By Alice Delia —
Ever wonder what happens to all the things we take into our bodies every day?
A lot of the food we eat is metabolized into useful substances, notably proteins, fats and cholesterol. And oxygen from the air we breathe is absorbed into the blood through the lungs while carbon dioxide moves from the blood to the lungs and is exhaled. Dermal (skin) exposure tends to be a lesser mechanism but can be critical in some situations.
Chemical substances enter our body through these exposure pathways and have to be processed in some way. This is referred to as the body’s chemical burden. Most of the chemical body burden is comprised of substances we need to keep us healthy – the nutrients, oxygen, and other essential chemicals that regulate and drive various body functions. However, other chemical substances that enter our body serve no useful purpose or are harmful and are dealt with via the same mechanisms that produce those vital components. These are essentially in competition with the “good” substances for the processing capacity of our bodies. The addition of these harmful chemical substances creates a toxic body burden.
The finite capacity of the body’s chemical conversion system, primarily the liver, compared with the sheer number and amount of substances we come in contact with can have some serious effects. The most common is simply the buildup of these substances in blood, fat, breast milk, etc. Anyone with poor liver function will experience this to a much larger effect. For example, Lyme disease reduces effective liver function so those with that condition have difficulty processing a “normal” chemical burden and therefore will have an even more difficult time with the additional toxic burden.
Some toxins are unavoidable, but many are things we don’t think about as having the possibility of being harmful. One of the most common of these is fragrances. Although those substances which comprise that actual scent are not typically harmful in themselves, they still add to the amount our bodies have to process. And many products contain solvents and additives to enhance their properties and these can sometimes contain substances that have a more toxic effect. One example of overuse of a fragrance product is the air freshener that emits a dose at regular intervals or when a person or pet passes by a sensor. While one “dose” may not be significant, the repeated emissions add to the amount that must be processed significantly.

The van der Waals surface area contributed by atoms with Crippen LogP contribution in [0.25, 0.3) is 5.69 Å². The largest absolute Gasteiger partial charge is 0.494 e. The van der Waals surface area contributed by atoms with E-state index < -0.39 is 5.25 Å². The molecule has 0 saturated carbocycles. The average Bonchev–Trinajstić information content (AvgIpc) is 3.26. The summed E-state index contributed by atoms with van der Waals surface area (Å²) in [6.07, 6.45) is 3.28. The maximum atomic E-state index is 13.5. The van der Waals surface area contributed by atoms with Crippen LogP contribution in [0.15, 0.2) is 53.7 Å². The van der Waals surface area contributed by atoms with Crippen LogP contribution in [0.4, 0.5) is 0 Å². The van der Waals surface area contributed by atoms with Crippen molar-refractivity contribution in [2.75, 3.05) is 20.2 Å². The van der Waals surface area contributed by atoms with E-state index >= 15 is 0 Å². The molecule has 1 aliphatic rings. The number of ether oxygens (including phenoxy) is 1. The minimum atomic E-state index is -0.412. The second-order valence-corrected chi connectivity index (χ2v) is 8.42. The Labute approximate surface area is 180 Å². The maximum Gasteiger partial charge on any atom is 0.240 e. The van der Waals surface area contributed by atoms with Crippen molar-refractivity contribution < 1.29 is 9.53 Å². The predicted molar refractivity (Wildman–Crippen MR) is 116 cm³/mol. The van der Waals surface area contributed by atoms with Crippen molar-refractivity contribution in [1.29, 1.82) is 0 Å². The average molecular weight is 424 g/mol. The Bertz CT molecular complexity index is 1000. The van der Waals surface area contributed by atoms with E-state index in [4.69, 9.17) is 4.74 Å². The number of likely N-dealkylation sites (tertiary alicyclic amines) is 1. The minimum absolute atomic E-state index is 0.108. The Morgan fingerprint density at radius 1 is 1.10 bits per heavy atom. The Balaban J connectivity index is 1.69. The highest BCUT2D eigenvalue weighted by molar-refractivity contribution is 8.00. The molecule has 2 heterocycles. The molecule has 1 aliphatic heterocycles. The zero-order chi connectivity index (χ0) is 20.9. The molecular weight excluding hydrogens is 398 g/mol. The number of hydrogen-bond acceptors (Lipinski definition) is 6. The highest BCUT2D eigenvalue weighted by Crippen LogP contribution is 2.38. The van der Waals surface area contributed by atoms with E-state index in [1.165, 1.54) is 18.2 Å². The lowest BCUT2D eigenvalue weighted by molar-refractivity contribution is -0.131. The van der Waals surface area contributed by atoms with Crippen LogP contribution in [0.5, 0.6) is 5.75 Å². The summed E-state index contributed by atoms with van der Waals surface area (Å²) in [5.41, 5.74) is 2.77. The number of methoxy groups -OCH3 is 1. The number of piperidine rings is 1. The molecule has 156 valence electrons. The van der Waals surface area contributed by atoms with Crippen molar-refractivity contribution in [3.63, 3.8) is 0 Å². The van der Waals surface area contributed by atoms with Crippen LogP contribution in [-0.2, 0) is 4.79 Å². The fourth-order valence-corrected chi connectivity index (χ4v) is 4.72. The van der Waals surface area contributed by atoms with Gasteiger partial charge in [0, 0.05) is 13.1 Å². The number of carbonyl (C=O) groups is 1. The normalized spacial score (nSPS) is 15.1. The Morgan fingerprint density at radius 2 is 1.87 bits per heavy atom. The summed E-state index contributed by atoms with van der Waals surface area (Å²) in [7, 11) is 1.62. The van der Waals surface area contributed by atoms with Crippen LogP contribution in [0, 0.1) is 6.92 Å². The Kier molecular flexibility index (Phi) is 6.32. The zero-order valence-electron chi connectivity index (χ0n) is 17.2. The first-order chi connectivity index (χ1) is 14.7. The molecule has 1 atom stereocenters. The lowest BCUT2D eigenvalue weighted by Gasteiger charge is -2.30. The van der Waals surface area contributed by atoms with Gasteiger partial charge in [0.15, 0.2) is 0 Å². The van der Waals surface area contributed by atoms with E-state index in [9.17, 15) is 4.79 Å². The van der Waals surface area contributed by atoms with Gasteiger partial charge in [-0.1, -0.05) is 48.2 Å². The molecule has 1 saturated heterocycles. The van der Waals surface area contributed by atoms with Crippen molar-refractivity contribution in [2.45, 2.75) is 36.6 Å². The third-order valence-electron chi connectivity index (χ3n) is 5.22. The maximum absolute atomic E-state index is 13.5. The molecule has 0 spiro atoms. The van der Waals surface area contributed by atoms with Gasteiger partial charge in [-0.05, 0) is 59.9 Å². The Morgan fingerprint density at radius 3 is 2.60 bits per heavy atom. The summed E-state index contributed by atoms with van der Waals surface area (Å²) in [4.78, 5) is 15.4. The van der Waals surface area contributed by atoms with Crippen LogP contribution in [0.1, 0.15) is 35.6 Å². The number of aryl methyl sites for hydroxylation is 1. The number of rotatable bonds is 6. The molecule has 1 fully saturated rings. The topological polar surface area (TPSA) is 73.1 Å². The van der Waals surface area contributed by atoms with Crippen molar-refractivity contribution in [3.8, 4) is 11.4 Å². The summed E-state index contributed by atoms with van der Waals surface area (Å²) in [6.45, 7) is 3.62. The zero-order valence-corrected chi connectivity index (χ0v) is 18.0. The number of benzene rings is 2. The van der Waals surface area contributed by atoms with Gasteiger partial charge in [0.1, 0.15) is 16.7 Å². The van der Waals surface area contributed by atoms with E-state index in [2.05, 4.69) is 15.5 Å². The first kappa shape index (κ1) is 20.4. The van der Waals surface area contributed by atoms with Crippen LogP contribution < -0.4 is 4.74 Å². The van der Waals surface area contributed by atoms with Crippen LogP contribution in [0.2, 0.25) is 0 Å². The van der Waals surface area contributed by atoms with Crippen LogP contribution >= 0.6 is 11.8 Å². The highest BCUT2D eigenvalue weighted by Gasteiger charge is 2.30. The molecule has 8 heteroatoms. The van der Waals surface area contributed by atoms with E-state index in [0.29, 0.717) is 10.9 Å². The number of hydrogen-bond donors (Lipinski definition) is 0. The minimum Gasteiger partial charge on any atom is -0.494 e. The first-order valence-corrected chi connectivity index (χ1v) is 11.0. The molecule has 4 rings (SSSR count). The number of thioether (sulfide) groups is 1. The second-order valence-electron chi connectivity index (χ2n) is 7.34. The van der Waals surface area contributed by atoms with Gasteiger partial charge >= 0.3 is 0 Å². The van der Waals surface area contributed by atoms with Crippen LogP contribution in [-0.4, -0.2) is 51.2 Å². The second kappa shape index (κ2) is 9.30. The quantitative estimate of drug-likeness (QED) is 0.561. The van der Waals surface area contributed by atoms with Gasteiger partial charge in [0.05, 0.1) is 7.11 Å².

The Bottom Line
As with so many things in our lives, moderation is key. Look for opportunities to reduce the load your body has to process by removing or minimizing chemical substances that don’t benefit you. This may include things that are pleasant, such as fragrances, but are not necessary. Laundry products are a good example, clothing is close to the breathing zone so fragrances in laundry detergent or dryer sheets will create a perpetual source of additional chemical substances your body will have to process. Here are a few tips to create a less toxic environment.
- Look for “no added …” labels on products.
- Store cleaning supplies in tight containers when not in use; most cleaning products do not seal well and will give off what is termed fugitive emissions even when closed.
- Open windows when using cleaning products if possible and turn on bathroom and range exhaust fans.
- Minimize fragrance products. For most people, having some fragrance products (e.g., candles, air fresheners, etc.) is acceptable but they should be used sparingly. Where added fragrances cannot be avoided, select the mildest fragrance you can find such as “rain” or “fresh laundry.” Avoid fragrance products in small enclosed spaces such as vehicles.
- Replace furnace filter regularly. Use filters with carbon or some other chemical absorbing material, a standard furnace filter only removes large particles.
- In an attached garage, store chemicals as far from the entrance to the home as possible or in a separate building like a shed. Place chemicals such as fertilizers and pesticides in a tight-fitting container.